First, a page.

Then, they go toward a country home where they are shown kindness by a divorcee who they quickly rip off by stealing her truck in the middle of the night as she watches from a window and calls them “sluts.” What’s the whole purpose of this part? I don’t know. But this is the problem with much of the series. It sets up a plot point and does nothing with it. And of course the divorcee has to be weird because she likes ranch dressing on her bread rolls and gives a long prayer denouncing her ex-husband.
The problem I have with this how is everyone has to be outrageous and goofy. Back in the reservation community, the plot revolves around Bear Smalhill (D’Pharoah Woon-A-Tai), Willie Jack (Paulina Alexis) and Cheese (Lane Factor) feeling that a curse has been cast on them and they’re tyring to get it removed. The abandoned dilapidated building where they hang out is being torn down as the property has been purchased to turn into a megachurch by someone from Texas.
So, they mostly seek out Uncle Brownie (Gary Farmer), Elora’s uncle, and Bucky (Wes Studi), an eccentric local artist, to find out how to lift it. Oh, and Brownie and Bucky have a checkered history that is quickly resolved as soon as it’s mentioned by having them perform Tom Petty’s “Free Fallin'” as Cheese and Willie Jack look bored. And that’s basically what it all boils down to. This show thinks it’s being revolutionary but can’t tell a coherent story without some off the wall ludicrious moment happening in every scene.
I guess I’m not watching the same show everyone else is. Or maybe critics are afraid of calling it bad because it involves Indigenious Native Americans and they don’t want to be seen as racist bigots. According to Rotten Tomatoes, it has 100 percent based from just five critics. That’s five people out of hundreds of millions of people who probably don’t see what the big hubbub is.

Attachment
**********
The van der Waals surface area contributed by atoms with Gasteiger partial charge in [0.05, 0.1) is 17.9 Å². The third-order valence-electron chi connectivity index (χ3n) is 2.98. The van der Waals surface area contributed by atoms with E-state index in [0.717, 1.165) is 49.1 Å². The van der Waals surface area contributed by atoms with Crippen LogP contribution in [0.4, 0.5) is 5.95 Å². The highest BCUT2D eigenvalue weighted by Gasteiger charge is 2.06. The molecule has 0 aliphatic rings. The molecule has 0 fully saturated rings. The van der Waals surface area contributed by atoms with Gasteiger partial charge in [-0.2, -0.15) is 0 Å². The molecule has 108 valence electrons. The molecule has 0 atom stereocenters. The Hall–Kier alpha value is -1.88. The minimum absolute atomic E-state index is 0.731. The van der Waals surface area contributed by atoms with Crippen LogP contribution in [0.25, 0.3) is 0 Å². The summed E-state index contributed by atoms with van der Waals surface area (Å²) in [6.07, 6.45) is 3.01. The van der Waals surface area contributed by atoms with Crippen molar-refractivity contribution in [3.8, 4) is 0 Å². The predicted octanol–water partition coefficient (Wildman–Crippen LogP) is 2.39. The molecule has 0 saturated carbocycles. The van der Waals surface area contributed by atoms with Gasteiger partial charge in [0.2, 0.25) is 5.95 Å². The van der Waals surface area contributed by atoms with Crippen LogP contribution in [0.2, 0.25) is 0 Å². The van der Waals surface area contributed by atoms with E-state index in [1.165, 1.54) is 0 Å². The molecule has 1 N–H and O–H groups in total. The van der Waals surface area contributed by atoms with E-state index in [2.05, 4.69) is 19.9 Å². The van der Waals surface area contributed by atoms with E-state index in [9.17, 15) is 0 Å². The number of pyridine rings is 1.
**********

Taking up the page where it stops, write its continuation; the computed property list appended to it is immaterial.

Maybe the show will improve later this season. Most first seasons of hit shows have rough patches. The Orville and Schitts Creek didn’t really have the best first seasons. And Cheers would’ve been canceled after three episodes. However, just because a show is about a certain topic doesn’t mean it should get universal acclaim..
While Jacobs is good in her role, the most annoying character is Bear and Woon-A-Tai’s lackluster performance. So far in the first two episodes, Bear could’ve been left out without any notice. Alexis still continues to do her dull line-reading and calling it acting that she did in the first season. And Cheese seems to be the one character that was just added as an afterthought. He was in the Deer Lady episode and it was nice seeing him away from the others.
This show really needs to earn its Peabody and maybe next year, they might get a few Emmy nominations.
What do you think? Please comment.